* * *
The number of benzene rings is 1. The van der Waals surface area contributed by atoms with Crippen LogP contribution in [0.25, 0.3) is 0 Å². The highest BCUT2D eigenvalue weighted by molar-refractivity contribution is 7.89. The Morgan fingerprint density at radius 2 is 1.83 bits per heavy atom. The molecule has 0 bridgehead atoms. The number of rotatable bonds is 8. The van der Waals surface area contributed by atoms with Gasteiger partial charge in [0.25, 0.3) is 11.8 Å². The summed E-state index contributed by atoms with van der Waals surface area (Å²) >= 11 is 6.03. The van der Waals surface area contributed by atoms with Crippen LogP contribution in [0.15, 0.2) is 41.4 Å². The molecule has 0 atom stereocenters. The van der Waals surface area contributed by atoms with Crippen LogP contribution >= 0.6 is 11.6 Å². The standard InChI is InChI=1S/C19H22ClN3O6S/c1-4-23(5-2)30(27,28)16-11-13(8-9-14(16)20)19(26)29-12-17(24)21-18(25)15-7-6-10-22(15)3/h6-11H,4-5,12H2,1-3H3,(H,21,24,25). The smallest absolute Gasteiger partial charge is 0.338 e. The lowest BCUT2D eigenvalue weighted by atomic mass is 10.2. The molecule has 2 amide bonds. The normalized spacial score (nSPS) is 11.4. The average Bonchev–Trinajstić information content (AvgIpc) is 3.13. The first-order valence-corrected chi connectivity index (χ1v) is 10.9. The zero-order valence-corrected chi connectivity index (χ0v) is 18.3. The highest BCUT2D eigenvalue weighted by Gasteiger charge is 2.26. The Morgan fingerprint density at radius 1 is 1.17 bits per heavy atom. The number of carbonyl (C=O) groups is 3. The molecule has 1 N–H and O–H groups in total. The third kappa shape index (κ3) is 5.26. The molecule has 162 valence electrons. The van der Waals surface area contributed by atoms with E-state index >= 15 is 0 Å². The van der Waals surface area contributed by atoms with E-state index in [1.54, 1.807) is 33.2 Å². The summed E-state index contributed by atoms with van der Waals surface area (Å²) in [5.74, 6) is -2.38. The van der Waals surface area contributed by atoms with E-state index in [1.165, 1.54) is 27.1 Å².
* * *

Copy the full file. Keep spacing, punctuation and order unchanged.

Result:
The number of benzene rings is 1. The van der Waals surface area contributed by atoms with Crippen LogP contribution in [0.25, 0.3) is 0 Å². The highest BCUT2D eigenvalue weighted by molar-refractivity contribution is 7.89. The Morgan fingerprint density at radius 2 is 1.83 bits per heavy atom. The molecule has 0 bridgehead atoms. The number of rotatable bonds is 8. The van der Waals surface area contributed by atoms with Gasteiger partial charge in [0.25, 0.3) is 11.8 Å². The summed E-state index contributed by atoms with van der Waals surface area (Å²) >= 11 is 6.03. The van der Waals surface area contributed by atoms with Crippen LogP contribution in [0.15, 0.2) is 41.4 Å². The molecule has 0 atom stereocenters. The van der Waals surface area contributed by atoms with Crippen LogP contribution >= 0.6 is 11.6 Å². The standard InChI is InChI=1S/C19H22ClN3O6S/c1-4-23(5-2)30(27,28)16-11-13(8-9-14(16)20)19(26)29-12-17(24)21-18(25)15-7-6-10-22(15)3/h6-11H,4-5,12H2,1-3H3,(H,21,24,25). The smallest absolute Gasteiger partial charge is 0.338 e. The lowest BCUT2D eigenvalue weighted by atomic mass is 10.2. The molecule has 2 amide bonds. The normalized spacial score (nSPS) is 11.4. The average Bonchev–Trinajstić information content (AvgIpc) is 3.13. The first-order valence-corrected chi connectivity index (χ1v) is 10.9. The zero-order valence-corrected chi connectivity index (χ0v) is 18.3. The highest BCUT2D eigenvalue weighted by Gasteiger charge is 2.26. The Morgan fingerprint density at radius 1 is 1.17 bits per heavy atom. The number of carbonyl (C=O) groups is 3. The molecule has 1 N–H and O–H groups in total. The third kappa shape index (κ3) is 5.26. The molecule has 162 valence electrons. The van der Waals surface area contributed by atoms with E-state index >= 15 is 0 Å². The van der Waals surface area contributed by atoms with E-state index in [1.54, 1.807) is 33.2 Å². The summed E-state index contributed by atoms with van der Waals surface area (Å²) in [5.74, 6) is -2.38. The van der Waals surface area contributed by atoms with E-state index in [1.165, 1.54) is 27.1 Å².